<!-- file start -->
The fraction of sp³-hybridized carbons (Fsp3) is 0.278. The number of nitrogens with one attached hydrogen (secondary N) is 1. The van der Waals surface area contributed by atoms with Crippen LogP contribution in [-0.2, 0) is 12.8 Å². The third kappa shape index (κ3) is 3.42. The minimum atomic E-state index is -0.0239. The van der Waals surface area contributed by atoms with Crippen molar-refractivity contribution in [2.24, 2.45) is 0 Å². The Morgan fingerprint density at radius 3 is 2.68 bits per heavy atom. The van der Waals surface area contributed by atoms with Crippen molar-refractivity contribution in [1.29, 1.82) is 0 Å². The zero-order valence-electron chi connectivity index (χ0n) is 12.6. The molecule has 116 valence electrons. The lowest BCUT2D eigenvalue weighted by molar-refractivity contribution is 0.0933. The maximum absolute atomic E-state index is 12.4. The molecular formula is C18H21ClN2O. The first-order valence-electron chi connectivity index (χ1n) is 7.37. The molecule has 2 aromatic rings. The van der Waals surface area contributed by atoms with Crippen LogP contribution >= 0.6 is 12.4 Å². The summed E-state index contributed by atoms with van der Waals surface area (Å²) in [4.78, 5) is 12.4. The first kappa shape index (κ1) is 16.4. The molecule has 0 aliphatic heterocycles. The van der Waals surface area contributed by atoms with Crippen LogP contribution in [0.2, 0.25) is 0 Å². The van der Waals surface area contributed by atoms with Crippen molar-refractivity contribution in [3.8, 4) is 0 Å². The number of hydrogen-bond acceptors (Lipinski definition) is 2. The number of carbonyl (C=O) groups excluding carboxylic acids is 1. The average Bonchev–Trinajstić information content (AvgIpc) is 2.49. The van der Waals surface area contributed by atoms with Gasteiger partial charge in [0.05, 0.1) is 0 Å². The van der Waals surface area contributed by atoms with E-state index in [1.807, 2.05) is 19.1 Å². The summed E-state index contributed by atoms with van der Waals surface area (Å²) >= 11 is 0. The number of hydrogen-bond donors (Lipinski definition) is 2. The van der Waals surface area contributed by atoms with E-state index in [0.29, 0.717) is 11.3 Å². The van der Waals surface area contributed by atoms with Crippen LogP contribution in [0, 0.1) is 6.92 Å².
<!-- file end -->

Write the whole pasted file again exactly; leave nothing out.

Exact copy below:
The fraction of sp³-hybridized carbons (Fsp3) is 0.278. The number of nitrogens with one attached hydrogen (secondary N) is 1. The van der Waals surface area contributed by atoms with Crippen LogP contribution in [-0.2, 0) is 12.8 Å². The third kappa shape index (κ3) is 3.42. The minimum atomic E-state index is -0.0239. The van der Waals surface area contributed by atoms with Crippen molar-refractivity contribution in [2.24, 2.45) is 0 Å². The Morgan fingerprint density at radius 3 is 2.68 bits per heavy atom. The van der Waals surface area contributed by atoms with Crippen molar-refractivity contribution in [1.29, 1.82) is 0 Å². The zero-order valence-electron chi connectivity index (χ0n) is 12.6. The molecule has 116 valence electrons. The lowest BCUT2D eigenvalue weighted by molar-refractivity contribution is 0.0933. The maximum absolute atomic E-state index is 12.4. The molecular formula is C18H21ClN2O. The first-order valence-electron chi connectivity index (χ1n) is 7.37. The molecule has 2 aromatic rings. The van der Waals surface area contributed by atoms with Crippen LogP contribution >= 0.6 is 12.4 Å². The summed E-state index contributed by atoms with van der Waals surface area (Å²) in [4.78, 5) is 12.4. The first kappa shape index (κ1) is 16.4. The molecule has 0 aliphatic heterocycles. The van der Waals surface area contributed by atoms with Crippen LogP contribution in [0.2, 0.25) is 0 Å². The van der Waals surface area contributed by atoms with Crippen molar-refractivity contribution in [3.8, 4) is 0 Å². The number of hydrogen-bond acceptors (Lipinski definition) is 2. The number of carbonyl (C=O) groups excluding carboxylic acids is 1. The average Bonchev–Trinajstić information content (AvgIpc) is 2.49. The van der Waals surface area contributed by atoms with Gasteiger partial charge in [0.05, 0.1) is 0 Å². The van der Waals surface area contributed by atoms with E-state index in [1.807, 2.05) is 19.1 Å². The summed E-state index contributed by atoms with van der Waals surface area (Å²) >= 11 is 0. The number of hydrogen-bond donors (Lipinski definition) is 2. The van der Waals surface area contributed by atoms with E-state index in [0.29, 0.717) is 11.3 Å². The van der Waals surface area contributed by atoms with Crippen LogP contribution in [0, 0.1) is 6.92 Å².